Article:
Some time ago, a self-proclaimed “comedy troupe”., who I assume are also freelance videographers in their day jobs, put up a video on YouTube and began promoting it on the Craigslist gigs forum in New York. The video is called “Shit Craigslist Producers Say” and it has received an enormous amount of likes and positive comments, largely from the workforce. I recognized immediately the bitter undertone of the video, which was largely designed to be humorous. With little forethought as to the can of worms I was about to open, I quickly commented that the core of the video is “Mean Spirited” and then I moved on. Some weeks later I started receiving one vicious response after another and then another. Sometimes the response was posted on the video, most of the time it came by e-mail. This past week some cat from Nashville had the audacity to accuse me of “vying for slavery”. After a brief argument it was clear to me that he had little knowledge of what slavery consists of and that in his mind, volunteerism is essentially the same thing. I ended the argument as peacefully as I could. The entire thread has since disappeared from the video, as well as my original comment.

My films are incredibly personal to me and when I go into production I do no want to surround myself with people who’s dedication is only commensurate to the capacity of their paychecks. It doesn’t work out. It NEVER works out. Not unless you have a bottomless bank account. In my experience, once you start spending money, the people around you won’t let you stop. Invention takes a backseat to ease and your film becomes much less personal and the final cut typically winds up far less interesting. This Craigslist video and its subsequent comments are a prime example of the kind of people who should not be engaging in the production of independent film, in my eyes. They don’t have the spirit and aren’t in it for the right reasons. These are people who are certainly hungry, but acting thirsty. You should always be hungry, but never act thirsty. Some of the most successful independent films were created by people working on the project because they believed in it, because they had a stake in its success. Today, crews and even actors, are not approaching projects with the thought that they have a stake in them, but are measuring its potential based on the budget and earnings potential. Because of this, the quality of work has suffered immensely. Good storytellers are being ignored because their call for collaborators are being flagged for deletion by the thirsty workforce.

With indie film, EVERYONE on board needs to have a stake in its success and the only way to achieve this is to approach the production as equal partners, not the typical employer-employee relationship. Everyone has to be understanding to the needs of the storyteller and not respond venomously when they’re incapable of raising what some of these cats would consider “proper” funds. In the grand scheme of things, there isn’t all that much information the filmmaker needs to squeeze into that tiny frame, but for some reason it has become more complicated and more expensive than ever before. If we’re going to be successful at this, we need to take a step back and look at where we’re going as collaborative artists, otherwise we cannot improve the quality of our work or our economic conditions. It’s really easy to demand pay without care of where the pay might come from. Instead, offer up solutions that are a little more “outside the box” and actually make a difference. We can all mutually benefit from a community of understanding people, but only a select few benefit from the current set-up.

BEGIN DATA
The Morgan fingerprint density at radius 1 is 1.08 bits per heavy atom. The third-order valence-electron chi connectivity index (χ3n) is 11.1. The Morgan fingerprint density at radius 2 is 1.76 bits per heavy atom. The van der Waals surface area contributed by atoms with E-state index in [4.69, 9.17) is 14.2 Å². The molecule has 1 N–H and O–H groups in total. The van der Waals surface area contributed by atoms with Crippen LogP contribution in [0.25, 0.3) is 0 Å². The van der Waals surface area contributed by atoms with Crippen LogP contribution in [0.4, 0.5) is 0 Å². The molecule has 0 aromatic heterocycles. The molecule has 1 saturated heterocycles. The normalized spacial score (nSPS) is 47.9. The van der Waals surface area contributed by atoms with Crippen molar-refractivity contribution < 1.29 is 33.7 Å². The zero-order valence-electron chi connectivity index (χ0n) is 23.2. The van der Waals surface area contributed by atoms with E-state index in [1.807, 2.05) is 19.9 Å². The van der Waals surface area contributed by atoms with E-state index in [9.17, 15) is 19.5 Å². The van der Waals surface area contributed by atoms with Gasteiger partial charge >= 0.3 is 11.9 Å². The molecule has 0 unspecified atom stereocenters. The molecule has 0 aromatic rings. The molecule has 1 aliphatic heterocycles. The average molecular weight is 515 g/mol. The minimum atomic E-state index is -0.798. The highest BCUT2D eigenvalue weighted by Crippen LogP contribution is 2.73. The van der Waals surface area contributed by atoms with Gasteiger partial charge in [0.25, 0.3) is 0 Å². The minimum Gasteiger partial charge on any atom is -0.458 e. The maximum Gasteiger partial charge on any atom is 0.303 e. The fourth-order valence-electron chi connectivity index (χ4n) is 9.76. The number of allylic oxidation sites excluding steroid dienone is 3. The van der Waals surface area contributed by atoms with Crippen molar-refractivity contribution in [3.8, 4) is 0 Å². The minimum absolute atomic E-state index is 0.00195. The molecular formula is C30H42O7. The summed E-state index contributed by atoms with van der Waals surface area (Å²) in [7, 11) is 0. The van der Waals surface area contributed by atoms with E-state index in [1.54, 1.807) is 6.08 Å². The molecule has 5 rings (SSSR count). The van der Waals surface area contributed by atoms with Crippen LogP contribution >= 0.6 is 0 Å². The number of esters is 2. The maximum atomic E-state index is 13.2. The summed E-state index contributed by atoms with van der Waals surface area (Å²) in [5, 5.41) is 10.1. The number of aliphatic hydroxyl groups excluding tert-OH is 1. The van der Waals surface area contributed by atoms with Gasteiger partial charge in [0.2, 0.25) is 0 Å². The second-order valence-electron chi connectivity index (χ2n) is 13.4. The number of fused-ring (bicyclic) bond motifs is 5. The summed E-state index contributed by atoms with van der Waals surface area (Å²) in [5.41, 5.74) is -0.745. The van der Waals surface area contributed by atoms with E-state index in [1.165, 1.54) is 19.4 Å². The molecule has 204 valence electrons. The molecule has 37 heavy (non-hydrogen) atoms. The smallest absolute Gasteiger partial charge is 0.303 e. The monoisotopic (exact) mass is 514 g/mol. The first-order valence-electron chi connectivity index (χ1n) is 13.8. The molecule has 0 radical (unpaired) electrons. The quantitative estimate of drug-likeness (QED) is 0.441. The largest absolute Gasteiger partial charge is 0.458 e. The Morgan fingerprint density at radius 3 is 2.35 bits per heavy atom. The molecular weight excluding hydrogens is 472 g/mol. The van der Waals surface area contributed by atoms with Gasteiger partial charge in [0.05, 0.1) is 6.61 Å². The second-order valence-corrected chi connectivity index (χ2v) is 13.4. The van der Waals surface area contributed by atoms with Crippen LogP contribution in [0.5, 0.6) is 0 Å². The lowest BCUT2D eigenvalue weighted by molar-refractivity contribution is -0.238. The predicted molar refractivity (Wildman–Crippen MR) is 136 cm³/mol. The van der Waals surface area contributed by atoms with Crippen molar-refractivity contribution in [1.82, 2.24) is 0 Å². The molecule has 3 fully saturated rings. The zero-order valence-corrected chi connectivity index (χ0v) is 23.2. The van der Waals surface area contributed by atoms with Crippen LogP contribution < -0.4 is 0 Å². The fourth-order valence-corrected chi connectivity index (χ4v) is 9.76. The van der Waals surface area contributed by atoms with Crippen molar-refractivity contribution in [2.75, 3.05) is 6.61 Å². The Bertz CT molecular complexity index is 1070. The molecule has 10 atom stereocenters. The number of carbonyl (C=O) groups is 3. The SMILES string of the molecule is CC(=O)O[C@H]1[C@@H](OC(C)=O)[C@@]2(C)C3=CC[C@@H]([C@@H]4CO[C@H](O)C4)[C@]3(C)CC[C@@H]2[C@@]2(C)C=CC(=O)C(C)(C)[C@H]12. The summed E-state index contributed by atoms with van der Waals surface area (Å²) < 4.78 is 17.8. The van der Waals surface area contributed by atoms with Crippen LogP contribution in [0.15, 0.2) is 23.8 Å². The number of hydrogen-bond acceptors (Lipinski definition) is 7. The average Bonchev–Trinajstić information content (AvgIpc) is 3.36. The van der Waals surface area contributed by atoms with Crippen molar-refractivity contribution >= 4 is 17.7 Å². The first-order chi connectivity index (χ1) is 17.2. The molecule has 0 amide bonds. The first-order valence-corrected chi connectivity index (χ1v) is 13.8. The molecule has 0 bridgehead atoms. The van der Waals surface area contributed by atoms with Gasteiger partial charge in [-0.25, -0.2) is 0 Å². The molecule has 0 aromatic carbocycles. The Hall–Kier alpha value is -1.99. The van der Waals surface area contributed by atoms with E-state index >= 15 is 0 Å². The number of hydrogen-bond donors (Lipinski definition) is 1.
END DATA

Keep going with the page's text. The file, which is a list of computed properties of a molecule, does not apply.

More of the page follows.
Desperation yields contempt for those who do not deserve it. Storytellers are generally, incredibly idealistic and there is nothing wrong with that. When I come across content like this video, I feel like my goal to elevate indie film to the next level sits in a constant state of triage. We all need to move onto the next stage and we’re not going to move on if we’re all treating one-another like garbage. There is no below the line, it’s just us. All of us.


Through Baby Steps, We Make Progress…

Featured Image -- 2073

Film Anthropology:

I am reblogging this from my Production Diary for THE SPACESHIP – a sci-fi feature I directed which is currently in post-production. I thought that this might be helpful to any struggling artists who might be dealing with incredibly unreasonable circumstances with their work – I certainly believe no filmmaker should ever be in the situation I’ve been in with this project so it’s an important addition to the Film Anthropology catalog of experiences.

Originally posted on THE SPACESHIP - Production Diary:

I’m one to admit that there is always a benefit to things crashing down on you. People skeeving out on their agreements and things just flat out not going as planned does open some doors, even if you don’t see them right away. It’s easy to be blinded by the anger that comes with being betrayed by those you trusted. But when the smoke clears, and it will clear, if your eyes are open, you’ll make some amazing moves. Invention out of necessity is often key to creating a work that transcends expectation and after a year of dealing with some of the worst kind of faux pas on the part of those whom I shall never collaborate with again, there is alas progress being made with a film I had thought seriously about walking away from.

As some of you might already know, I have a volunteer from Toronto…

View original 419 more words

Caroline of Virginia at Phnom Penh 2014


Caroline of Virginia has been officially announced as an official selection of the 2014 Phnom Penh International Film Festival. This is a landmark event for me as a filmmaker as it is the first time my work will be seen outside of North America. I’m happy it was this particular film to make such an important achievement as it was the first film I made to get into a film festival to begin with and to be recognized with an award. It makes sense that it would continue to further my accolades.

Although I know the festival will be in September, I have not yet received the screening schedule so I do not know the exact date that COV will screen. I’m to understand the staffers there are working really hard on getting the scheduled locked and live, so stay tuned!

Please check out the film’s listing on the festival website at: and connect with them on Facebook:

COV-Still-BUS-STOP COV-Still-FINAL-SHOTWatch the production trailer on the festival’s YouTube Channel: